I believe every house in the suburb where I live has a refrigerator in it. While I’m old enough to remember a few die-hards having ice boxes, I also believe it’s now true that far less than one per cent of all houses in the United States don’t contain at least one refrigerator. Right now we have two, plus a stand-alone freezer, but we’ll be getting rid of one of the refrigerators very soon.We have two because we got a new one today.
People who deliver refrigerators for a living work hard for their money. Refrigerators are big and heavy and even though almost every house has at least one, lots of houses, including mine, aren’t designed so a new refrigerator can easily be carried into the house even by strong men with specialized equipment like a hand truck with rollers that allow you to drag it up and down stairs.
When the refrigerator was delivered this morning, the men who did so measured two exterior and two interior doorways. They measured the space where the refrigerator is supposed to go and they measured the refrigerator too. Then they took the refrigerator apart. It’s one of those French-door refrigerators, so they removed two doors and the drawer front for the freezer portion. They also removed the back door to my house. They used the stair-climbing hand truck too, but they still had to lift the refrigerator and the dolly to squeeze it through the back door. I tipped the two guys who did all that work. They told me people with money don’t tip well. So, I guess it’s official (but not surprising to me) that I don’t have money.
After all that trouble, the new refrigerator barely doesn’t fit where it’s supposed to go. I think it’s because before I started to renovate, nothing in my 100-year-old house was level, square or plumb. The new cabinets are plumb, but the floor isn’t level so the refrigerator wants to stand at an angle great enough to make the space where it goes a little too narrow. I hope the refrigerator’s leveling adjustment covers a big enough range that we can make the fridge fit without requiring any of the already installed cabinets to be moved.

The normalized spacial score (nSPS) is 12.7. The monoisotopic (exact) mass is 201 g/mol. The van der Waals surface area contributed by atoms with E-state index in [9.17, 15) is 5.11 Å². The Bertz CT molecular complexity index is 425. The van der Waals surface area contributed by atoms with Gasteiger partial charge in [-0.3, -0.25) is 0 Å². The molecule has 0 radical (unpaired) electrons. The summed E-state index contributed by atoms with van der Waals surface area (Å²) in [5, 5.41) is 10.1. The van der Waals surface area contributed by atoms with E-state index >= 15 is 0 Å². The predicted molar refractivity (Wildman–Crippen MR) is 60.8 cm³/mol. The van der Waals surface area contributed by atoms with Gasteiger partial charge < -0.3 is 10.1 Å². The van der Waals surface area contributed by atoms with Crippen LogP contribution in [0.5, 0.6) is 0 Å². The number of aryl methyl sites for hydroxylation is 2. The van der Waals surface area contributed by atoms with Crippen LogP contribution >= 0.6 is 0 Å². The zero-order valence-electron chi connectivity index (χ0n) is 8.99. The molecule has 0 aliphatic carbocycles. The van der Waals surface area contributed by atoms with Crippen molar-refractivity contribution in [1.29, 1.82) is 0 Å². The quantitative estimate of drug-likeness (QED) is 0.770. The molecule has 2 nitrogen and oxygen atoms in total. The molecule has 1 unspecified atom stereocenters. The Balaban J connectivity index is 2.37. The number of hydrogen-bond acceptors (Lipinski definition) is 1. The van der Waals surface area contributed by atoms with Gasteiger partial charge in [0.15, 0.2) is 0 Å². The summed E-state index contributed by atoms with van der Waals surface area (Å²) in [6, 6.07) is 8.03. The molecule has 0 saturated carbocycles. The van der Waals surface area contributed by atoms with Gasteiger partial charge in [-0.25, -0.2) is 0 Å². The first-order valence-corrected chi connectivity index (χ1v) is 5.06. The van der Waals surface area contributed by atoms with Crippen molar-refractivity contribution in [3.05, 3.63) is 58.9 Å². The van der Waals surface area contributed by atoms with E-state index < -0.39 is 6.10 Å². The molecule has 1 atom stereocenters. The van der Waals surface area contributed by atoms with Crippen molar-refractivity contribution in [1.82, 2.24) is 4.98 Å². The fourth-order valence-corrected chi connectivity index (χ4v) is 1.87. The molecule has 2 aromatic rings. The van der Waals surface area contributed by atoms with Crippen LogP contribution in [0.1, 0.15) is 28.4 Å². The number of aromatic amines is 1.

I have more things delivered these days than I used to. My Uncle Eddie being dead for many years is the reason I had the refrigerator delivered. When we moved in my childhood from our apartment on the Brooklyn-Queens border into the family’s suburban homestead in Syosset, NY, my Uncle Eddie, who worked moving furniture, did the job. Eddie and my dad were close. He insisted. Resistance would have been futile. My clearest memory of that moving day is that my Uncle Eddie carried our refrigerator from the moving van into the house, on his back and by himself, using one of those canvas straps movers use. Standard refrigerators were much smaller then than they are today, which may be why new ones are hard to get into older homes, but cubic foot for cubic foot refrigerators were much heavier then than they are today. I am thinking that refrigerator weighed very close to twice what my Uncle Eddie did and he was a big, and obviously strong man.
Uncle Eddie died long before his time and when I was quite young. That trick with the refrigerator is one of only two strong memories I have of him. I’m happy I got my new refrigerator today and it was nice to be reminded of Uncle Eddie too.